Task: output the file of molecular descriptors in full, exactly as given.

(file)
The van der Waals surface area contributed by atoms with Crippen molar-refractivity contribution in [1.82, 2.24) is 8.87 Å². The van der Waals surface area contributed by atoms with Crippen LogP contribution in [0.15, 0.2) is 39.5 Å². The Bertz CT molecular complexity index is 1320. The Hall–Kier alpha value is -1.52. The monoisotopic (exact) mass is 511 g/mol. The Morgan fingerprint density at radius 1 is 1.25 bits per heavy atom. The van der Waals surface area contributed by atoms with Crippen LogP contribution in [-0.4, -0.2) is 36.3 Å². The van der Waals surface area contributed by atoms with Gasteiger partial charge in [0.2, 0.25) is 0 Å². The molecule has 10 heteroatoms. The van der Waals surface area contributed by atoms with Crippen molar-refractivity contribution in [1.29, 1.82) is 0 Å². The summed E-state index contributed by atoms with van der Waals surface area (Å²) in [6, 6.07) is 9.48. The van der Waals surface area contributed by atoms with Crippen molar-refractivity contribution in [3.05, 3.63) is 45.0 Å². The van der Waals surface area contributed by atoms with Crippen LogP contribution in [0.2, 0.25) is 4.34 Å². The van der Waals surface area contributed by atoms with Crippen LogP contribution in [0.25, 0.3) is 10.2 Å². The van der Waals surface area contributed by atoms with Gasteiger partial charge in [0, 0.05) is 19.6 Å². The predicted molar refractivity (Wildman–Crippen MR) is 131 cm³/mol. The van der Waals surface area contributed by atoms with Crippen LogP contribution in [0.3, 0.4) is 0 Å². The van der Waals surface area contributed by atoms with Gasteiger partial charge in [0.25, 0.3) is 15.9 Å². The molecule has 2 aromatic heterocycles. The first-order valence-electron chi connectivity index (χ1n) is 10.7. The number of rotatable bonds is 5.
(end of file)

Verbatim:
The van der Waals surface area contributed by atoms with Crippen molar-refractivity contribution in [1.82, 2.24) is 8.87 Å². The van der Waals surface area contributed by atoms with Crippen LogP contribution in [0.15, 0.2) is 39.5 Å². The Bertz CT molecular complexity index is 1320. The Hall–Kier alpha value is -1.52. The monoisotopic (exact) mass is 511 g/mol. The Morgan fingerprint density at radius 1 is 1.25 bits per heavy atom. The van der Waals surface area contributed by atoms with Crippen LogP contribution in [-0.4, -0.2) is 36.3 Å². The van der Waals surface area contributed by atoms with Gasteiger partial charge in [0.2, 0.25) is 0 Å². The molecule has 10 heteroatoms. The van der Waals surface area contributed by atoms with Crippen molar-refractivity contribution in [1.29, 1.82) is 0 Å². The summed E-state index contributed by atoms with van der Waals surface area (Å²) in [6, 6.07) is 9.48. The van der Waals surface area contributed by atoms with Crippen molar-refractivity contribution in [3.05, 3.63) is 45.0 Å². The van der Waals surface area contributed by atoms with Crippen LogP contribution in [0.2, 0.25) is 4.34 Å². The van der Waals surface area contributed by atoms with Crippen LogP contribution in [0.25, 0.3) is 10.2 Å². The van der Waals surface area contributed by atoms with Gasteiger partial charge in [0, 0.05) is 19.6 Å². The predicted molar refractivity (Wildman–Crippen MR) is 131 cm³/mol. The van der Waals surface area contributed by atoms with Crippen LogP contribution in [0.3, 0.4) is 0 Å². The van der Waals surface area contributed by atoms with Gasteiger partial charge in [0.25, 0.3) is 15.9 Å². The molecule has 2 aromatic heterocycles. The first-order valence-electron chi connectivity index (χ1n) is 10.7. The number of rotatable bonds is 5.